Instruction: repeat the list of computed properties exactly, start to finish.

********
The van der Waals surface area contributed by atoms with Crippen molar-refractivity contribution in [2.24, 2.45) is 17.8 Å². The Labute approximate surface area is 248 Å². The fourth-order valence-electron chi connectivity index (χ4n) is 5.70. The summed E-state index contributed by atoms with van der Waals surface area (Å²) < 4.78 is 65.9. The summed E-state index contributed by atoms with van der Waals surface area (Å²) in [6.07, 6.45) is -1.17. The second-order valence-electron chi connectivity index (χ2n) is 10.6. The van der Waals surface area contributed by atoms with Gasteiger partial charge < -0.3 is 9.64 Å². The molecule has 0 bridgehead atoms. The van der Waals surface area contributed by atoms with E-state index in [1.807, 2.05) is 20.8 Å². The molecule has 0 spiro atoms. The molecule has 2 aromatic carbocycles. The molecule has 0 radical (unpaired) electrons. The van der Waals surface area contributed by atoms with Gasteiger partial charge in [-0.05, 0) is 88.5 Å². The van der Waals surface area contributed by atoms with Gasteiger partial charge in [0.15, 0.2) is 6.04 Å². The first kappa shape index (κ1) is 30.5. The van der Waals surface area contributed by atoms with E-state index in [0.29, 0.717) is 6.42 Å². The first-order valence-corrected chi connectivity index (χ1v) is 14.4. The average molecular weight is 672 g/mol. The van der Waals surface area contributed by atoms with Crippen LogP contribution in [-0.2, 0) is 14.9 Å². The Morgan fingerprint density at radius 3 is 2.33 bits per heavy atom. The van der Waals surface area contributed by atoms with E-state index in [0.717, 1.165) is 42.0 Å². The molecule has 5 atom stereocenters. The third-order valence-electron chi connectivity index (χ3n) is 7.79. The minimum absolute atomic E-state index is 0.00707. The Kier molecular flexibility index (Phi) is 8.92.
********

The van der Waals surface area contributed by atoms with Crippen molar-refractivity contribution in [2.24, 2.45) is 17.8 Å². The Labute approximate surface area is 248 Å². The fourth-order valence-electron chi connectivity index (χ4n) is 5.70. The summed E-state index contributed by atoms with van der Waals surface area (Å²) < 4.78 is 65.9. The summed E-state index contributed by atoms with van der Waals surface area (Å²) in [6.07, 6.45) is -1.17. The second-order valence-electron chi connectivity index (χ2n) is 10.6. The van der Waals surface area contributed by atoms with Gasteiger partial charge < -0.3 is 9.64 Å². The molecule has 0 bridgehead atoms. The van der Waals surface area contributed by atoms with E-state index in [1.807, 2.05) is 20.8 Å². The molecule has 0 spiro atoms. The molecule has 2 aromatic carbocycles. The molecule has 0 radical (unpaired) electrons. The van der Waals surface area contributed by atoms with Gasteiger partial charge in [-0.05, 0) is 88.5 Å². The van der Waals surface area contributed by atoms with Gasteiger partial charge in [0.15, 0.2) is 6.04 Å². The first kappa shape index (κ1) is 30.5. The van der Waals surface area contributed by atoms with E-state index in [0.29, 0.717) is 6.42 Å². The first-order valence-corrected chi connectivity index (χ1v) is 14.4. The average molecular weight is 672 g/mol. The van der Waals surface area contributed by atoms with Crippen LogP contribution in [-0.2, 0) is 14.9 Å². The Morgan fingerprint density at radius 3 is 2.33 bits per heavy atom. The van der Waals surface area contributed by atoms with E-state index in [0.717, 1.165) is 42.0 Å². The molecule has 5 atom stereocenters. The third-order valence-electron chi connectivity index (χ3n) is 7.79. The minimum absolute atomic E-state index is 0.00707. The Kier molecular flexibility index (Phi) is 8.92.